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HyperCam is a Low-Cost Hyperspectral Camera That Captures What We Can’t See

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Hyperspectral cameras can see things in the world that the human eyes can’t by capturing information from across the electromagnetic spectrum beyond visible light. This type of technology has all kinds of interesting applications — researchers are using the cameras to uncover secrets in old documents and paintings, for example.

The HyperCam is a new hyperspectral camera that aims to make the technology cheap enough to be casually used by the masses.

The project is a collaboration between scientists at the University of Washington and at Microsoft Research. The team says the hardware camera could cost just $800, and the technology could even be squeezed into a smartphone accessory that costs as little as $50.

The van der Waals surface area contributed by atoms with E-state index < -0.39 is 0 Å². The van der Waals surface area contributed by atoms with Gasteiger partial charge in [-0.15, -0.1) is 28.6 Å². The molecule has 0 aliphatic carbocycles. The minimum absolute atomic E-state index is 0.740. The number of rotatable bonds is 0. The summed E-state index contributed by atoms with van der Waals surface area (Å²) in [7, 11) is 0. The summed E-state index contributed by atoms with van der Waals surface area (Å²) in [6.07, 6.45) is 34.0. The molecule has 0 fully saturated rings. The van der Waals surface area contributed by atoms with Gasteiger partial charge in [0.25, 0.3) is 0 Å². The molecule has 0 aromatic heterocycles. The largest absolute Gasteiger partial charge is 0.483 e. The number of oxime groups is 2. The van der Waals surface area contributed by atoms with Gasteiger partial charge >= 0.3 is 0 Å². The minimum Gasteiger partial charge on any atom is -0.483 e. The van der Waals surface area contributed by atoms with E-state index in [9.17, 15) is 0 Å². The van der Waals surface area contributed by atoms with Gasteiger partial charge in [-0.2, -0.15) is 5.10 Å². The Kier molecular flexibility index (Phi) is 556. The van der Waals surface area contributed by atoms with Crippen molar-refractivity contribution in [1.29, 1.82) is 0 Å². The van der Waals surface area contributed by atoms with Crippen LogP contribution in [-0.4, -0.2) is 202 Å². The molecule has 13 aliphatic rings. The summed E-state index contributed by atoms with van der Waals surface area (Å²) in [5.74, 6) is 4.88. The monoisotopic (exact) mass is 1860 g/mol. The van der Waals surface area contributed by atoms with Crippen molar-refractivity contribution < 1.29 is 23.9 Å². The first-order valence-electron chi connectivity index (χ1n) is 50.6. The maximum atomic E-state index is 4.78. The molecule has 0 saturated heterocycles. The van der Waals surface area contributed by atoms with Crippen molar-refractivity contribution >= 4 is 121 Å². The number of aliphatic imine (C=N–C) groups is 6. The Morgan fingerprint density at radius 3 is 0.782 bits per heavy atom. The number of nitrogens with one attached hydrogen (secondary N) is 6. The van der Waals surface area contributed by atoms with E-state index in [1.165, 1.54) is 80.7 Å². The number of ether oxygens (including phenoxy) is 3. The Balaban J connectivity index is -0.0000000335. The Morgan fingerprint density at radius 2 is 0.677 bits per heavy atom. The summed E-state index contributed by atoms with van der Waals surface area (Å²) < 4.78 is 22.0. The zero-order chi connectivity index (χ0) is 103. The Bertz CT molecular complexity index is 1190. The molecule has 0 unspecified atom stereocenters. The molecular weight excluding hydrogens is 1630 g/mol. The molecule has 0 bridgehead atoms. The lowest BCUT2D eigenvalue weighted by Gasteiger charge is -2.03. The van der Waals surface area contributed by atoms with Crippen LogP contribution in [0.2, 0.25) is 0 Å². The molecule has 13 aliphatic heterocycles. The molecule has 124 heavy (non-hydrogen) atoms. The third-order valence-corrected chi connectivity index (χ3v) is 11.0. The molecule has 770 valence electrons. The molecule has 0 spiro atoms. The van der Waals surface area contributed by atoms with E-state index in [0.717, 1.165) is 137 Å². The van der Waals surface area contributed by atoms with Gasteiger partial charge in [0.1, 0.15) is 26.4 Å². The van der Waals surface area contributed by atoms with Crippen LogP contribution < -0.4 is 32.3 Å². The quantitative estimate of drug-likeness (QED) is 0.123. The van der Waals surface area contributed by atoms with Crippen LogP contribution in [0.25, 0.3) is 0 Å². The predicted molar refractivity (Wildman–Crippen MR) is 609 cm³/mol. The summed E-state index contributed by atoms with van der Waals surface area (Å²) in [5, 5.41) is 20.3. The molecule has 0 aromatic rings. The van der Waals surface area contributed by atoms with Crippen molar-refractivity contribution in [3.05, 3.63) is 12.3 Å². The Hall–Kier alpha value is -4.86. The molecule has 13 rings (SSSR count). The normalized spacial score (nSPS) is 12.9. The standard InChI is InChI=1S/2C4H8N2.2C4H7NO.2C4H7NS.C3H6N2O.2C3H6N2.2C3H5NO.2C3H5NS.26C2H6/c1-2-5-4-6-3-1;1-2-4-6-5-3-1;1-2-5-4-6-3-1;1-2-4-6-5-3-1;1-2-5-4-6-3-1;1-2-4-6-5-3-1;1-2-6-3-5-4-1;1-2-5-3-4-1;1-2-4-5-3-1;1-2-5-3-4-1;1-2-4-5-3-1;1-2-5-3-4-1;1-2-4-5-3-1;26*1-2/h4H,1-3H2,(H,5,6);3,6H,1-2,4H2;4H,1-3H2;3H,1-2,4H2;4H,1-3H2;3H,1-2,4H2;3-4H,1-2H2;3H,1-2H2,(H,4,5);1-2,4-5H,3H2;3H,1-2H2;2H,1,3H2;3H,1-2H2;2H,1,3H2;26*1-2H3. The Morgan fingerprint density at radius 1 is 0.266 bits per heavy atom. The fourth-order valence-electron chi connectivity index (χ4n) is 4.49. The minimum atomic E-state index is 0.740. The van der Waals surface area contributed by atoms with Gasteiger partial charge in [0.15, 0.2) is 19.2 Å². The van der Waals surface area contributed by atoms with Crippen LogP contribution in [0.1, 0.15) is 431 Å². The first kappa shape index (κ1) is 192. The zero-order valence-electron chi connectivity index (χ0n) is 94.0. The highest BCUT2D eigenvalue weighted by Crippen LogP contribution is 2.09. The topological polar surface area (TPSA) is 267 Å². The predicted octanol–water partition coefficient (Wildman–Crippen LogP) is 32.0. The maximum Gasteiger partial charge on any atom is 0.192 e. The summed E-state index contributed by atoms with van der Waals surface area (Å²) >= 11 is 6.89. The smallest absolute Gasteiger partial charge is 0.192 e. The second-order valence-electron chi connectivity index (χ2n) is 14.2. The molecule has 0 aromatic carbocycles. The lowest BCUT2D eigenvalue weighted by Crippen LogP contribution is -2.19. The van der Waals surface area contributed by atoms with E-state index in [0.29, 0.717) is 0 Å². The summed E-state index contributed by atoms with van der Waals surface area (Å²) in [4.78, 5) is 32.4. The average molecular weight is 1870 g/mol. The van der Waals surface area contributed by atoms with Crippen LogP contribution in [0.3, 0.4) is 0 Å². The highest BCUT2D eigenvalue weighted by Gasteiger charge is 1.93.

HyperCam captures a series of 17 images of a scene at various points in the electromagnetic spectrum. Special algorithms are then used to figure out which of the images yield interesting details that the photographer is interested in. Certain shots of a human hand will show veins, for example.

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In produce, the camera could show which fruits or veggies are ripe and ready to eat.

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Here’s a video demonstration showing how the HyperCam works and what it can do:

This isn’t the first time scientists have created a cheaper hyperspectral camera, though. In 2011, researchers showed off how they turned an ordinary Canon 5D into a hyperspectral camera using PVC pipes and other off-the-shelf parts.

Now that the HyperCam has a functional prototype, the researchers are working on ironing out the weaknesses of the system and figuring out how to shrink the technology for use on a cell phone.

(via The University of Washington via Engadget)


Image credits: Photographs and video by the University of Washington

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